The clash between the government and the Knesset over emergency health regulations continued on Sunday, as the coronavirus oversight committee sought easements on beaches and restaurants.
Following a four-hour session, the Knesset Coronavirus Committee asked that beaches be removed from the weekend lockdown list and that restaurants be permitted to serve patrons at 35 percent capacity to allow for social distancing rather than being limited to takeout orders. As it stands, eateries are set to close again on Tuesday in compliance with a Cabinet decision Friday.
Committee chairwoman MK Yifat Shasha-Biton (Likud) said that she was not persuaded that the lockdowns were justified.
“There is a lot we can do before we decree a lockdown on citizens,” Shasha-Biton said. “The question is not if we remain open, but rather how and under what conditions.
“It is not certain the recent restrictions on the economy are the right move. We will take restriction after restriction, examine each point by point according to the data on it, and then we will decide.”
Her remarks were made in light of fresh Health Ministry data indicating that infections in the home may account for a significant percentage of cases, while very few can be traced to beaches, swimming pools, restaurants and shops.
Where the infection point was known, 67% (or 1,474) occurred in the home. The next most infectious places were educational settings, which accounted for 9.5% (or 210), followed by events attended by large numbers of people at 5.6% (or 123 cases).
Shuls and yeshivos, made up only 4.8% (106 infections). Restaurants and cafés saw 4% (89 cases). Another 2.2% (48 people) were infected at work.
As for gyms, only 1.1% — and a mere 0.2% of, or four, traceable cases — were traced back to pools or beaches.
However, health officials have responded that they are working with incomplete data from within the country, and are relying heavily on global data, as well as common sense, to determine which are the high-risk locations.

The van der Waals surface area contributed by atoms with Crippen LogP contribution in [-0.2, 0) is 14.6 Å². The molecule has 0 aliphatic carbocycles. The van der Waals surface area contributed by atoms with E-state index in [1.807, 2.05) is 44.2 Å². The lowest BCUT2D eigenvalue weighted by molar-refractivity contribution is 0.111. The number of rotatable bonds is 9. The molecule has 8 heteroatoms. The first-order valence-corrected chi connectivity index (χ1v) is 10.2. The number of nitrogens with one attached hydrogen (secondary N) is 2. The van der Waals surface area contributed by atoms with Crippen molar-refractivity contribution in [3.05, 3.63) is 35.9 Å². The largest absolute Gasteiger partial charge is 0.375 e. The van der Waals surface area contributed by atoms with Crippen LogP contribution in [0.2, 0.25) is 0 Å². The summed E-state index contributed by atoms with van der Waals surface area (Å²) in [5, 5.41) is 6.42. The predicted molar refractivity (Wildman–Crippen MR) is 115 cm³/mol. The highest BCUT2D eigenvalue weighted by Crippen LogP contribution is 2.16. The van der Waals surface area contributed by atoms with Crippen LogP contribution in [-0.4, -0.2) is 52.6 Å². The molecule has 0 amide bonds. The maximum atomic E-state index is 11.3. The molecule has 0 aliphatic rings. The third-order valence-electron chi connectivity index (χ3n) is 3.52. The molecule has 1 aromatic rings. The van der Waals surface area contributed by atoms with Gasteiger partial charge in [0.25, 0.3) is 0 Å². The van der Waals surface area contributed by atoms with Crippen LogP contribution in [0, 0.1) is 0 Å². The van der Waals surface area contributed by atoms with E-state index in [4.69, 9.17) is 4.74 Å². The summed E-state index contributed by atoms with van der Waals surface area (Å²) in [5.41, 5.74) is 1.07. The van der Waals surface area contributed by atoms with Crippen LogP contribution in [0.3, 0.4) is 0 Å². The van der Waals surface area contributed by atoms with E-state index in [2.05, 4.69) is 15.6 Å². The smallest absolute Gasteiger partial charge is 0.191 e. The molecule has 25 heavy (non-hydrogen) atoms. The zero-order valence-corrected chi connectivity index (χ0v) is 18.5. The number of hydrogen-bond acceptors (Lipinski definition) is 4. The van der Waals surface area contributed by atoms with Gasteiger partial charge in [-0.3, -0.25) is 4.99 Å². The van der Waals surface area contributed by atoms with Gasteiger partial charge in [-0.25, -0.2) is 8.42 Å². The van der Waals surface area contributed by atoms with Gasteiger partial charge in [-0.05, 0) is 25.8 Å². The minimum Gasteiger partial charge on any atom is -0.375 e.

Deputy director general of the Health Ministry Itamar Grotto told the committee that there is no epidemiological evidence to show that pools are a major source of infections.
“Most pools have reopened gradually around the world,” he observed.
Not that he was sanguine about the situation. “We have over 550 coronavirus patients hospitalized, and the crush is creating a crisis. From the moment someone is infected until they degrade to serious condition is about two weeks. We can look ahead with worry because even if we shut the whole economy and force everyone to remain at home, we will see the spread continuing.”
Shasha-Biton, who has defied the Likud leadership in her opposition to some of the restrictions and demanded the data before approving them, has been threatened with removal from her position.
Defiance came from the restaurant sector as well. Ynet reported that some restaurant owners were threatening to stay open on Tuesday even if the closure is approved by the Knesset.
“The decision to close restaurants is ridiculous and illogical. There is no scientific study that shows high infection rates in restaurants, but the opposite,” one owner was quoted as saying.
Representatives from the sector were scheduled to meet with Prime Minister Binyamin Netanyahu at his office later Sunday, according to reports.
Also during the committee session, MK Yulia Malinovsky (Yisrael Beytenu) challenged the Health Ministry’s death toll: over 400 fatalities in Israel due to COVID-19.
“They didn’t die from the coronavirus. That’s a mistake,” said Malinovsky.
“You’re deceiving the public,” she charged, saying that some of the fatalities were patients who died of other causes while they were also infected with the virus.
MK Osnat Mark (Likud) countered that even if COVID-19 was not the sole cause of death, their deaths were hastened by it. “If it speeds up their deaths, isn’t that enough? If a cancer patient is in a high-risk group and dies because of the coronavirus, he could have lived for a few more years with treatment.”
Malinovsky answered, “If a 90-year-old cancer patient comes to the hospital, he’s been put on a ventilator and he’s in an induced coma, the doctors are fighting for his life, and at the end he gets a virus — and there are many in hospitals — and then he dies. What did he die from?”